The same method applies for pop-over, which you want it to be shown in a specific position. We can do it easily with the same flow.
They learn this feature very well from inVision. Brilliant!
I want to mention about the Smart animation that they’ve just released. We can create awesome animations as this guy did:
Face ID animation recreated with Figma’s Smart Animate
Sketch makes me lazy about creating prototypes, but Figma encourages me to create more prototypes which designers need to do more to show our ideas, instead of static images and slides. Because a prototype is worth 1000 meetings.
Web-friendly and collaborate easily.
You can think of Figma as Google Docs for design. On Google Docs, people write, comment, collaborate and share text documents. Same on design for Figma. PMs, Engineers can come to the project, draw another button, change the headline copy, add their feedback or just add some notes to make the hand-off clearer.
PMs share with us their Google Docs so we can give our feedback. Why we designers don’t do the same? In the future, design is all about collaboration. The time for the only man designer is over.
And Figma has built on Web, makes it easy to share or embed design in any place like Jira, Influence, Trello,… Web is so powerful.
Then what isn’t good about Figma?
They are good things about Figma after trying it for one month. But it’s still young, it’s not perfect. There are many things they can improve on.
Lack of box-shadow attribute
It doesn’t have a spread attribute for box-shadow, which CSS supports. Spread attribute help me create a beautiful box-shadow, or use it as a border because it doesn’t affect the size of components, then we will not face the flicking effect.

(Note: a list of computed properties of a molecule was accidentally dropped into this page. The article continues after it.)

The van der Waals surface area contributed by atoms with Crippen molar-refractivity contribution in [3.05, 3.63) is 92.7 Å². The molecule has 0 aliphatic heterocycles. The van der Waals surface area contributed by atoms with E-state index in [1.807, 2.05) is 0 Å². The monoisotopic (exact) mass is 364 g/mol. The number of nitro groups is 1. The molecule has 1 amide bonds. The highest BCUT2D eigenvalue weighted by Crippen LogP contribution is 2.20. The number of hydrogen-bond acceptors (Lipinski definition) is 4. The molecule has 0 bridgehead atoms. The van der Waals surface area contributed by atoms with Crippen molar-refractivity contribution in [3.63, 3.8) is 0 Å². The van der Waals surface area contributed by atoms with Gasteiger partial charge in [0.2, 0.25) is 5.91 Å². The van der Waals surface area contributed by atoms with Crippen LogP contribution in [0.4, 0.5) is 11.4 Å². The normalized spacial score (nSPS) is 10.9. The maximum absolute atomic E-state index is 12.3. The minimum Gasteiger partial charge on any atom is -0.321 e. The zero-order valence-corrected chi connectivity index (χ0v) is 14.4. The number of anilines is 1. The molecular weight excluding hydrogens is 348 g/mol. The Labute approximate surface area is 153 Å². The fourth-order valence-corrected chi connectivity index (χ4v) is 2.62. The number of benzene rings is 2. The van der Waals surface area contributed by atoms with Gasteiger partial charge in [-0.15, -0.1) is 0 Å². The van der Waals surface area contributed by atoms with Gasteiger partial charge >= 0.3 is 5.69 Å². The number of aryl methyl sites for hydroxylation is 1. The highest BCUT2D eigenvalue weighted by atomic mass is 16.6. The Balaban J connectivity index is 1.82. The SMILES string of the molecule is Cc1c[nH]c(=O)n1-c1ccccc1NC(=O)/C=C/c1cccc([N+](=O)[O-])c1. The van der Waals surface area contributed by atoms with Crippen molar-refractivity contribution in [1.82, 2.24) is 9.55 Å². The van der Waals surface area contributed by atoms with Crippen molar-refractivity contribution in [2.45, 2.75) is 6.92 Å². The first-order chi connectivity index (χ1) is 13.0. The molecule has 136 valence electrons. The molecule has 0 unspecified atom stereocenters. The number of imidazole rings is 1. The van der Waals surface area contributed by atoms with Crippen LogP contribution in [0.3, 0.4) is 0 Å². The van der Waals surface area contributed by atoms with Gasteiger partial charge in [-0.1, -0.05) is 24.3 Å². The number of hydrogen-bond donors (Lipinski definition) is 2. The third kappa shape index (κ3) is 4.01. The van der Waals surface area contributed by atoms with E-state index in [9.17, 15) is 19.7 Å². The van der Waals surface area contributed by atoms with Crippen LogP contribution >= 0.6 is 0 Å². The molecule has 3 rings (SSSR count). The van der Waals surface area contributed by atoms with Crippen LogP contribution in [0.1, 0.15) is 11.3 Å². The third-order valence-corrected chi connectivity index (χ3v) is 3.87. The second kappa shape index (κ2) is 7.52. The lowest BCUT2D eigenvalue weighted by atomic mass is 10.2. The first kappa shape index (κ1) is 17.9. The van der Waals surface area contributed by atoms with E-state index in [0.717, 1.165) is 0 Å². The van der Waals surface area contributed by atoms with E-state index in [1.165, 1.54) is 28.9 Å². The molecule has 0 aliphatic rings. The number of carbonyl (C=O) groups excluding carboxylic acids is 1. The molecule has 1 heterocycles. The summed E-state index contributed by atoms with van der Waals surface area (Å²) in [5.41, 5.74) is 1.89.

For example: with a text box, we have a normal and active state. I want to set the box in the active state to 2px border with a blue color. If we use the border in CSS, there will be lagging/flicking when switching between two states. We can solve it with
spread attribute on box-shadow.
You can’t paste an image to a component
We can’t copy images from the web and past to a component. I do it very often in Sketch. Moving to Figma, I have to download all the photos to my machine then I can use it. Small but I really need to speed up my workflow.
Figma’s UI was noticeably unpolished, with low contrast and blind controls. It’s not very easy to spot the area to edit background color, border or effect. I have to look very carefully to find them.
In summary, moving to Figma seems like a better choice for big teams with many designers, engineers, and PMs. The cost is also cheaper when comparing with Sketch and its “partners” like Abstract for version control, Zeplin for hand-off and inVision for prototyping.
But test if yourself first. This sounds obvious, but no matter how exciting the new tool may seem in theory, you’ll never know if it’s the right fit for your org until you try it for real.
Don’t ever hesitate to throw out your old tools and come up with new ones.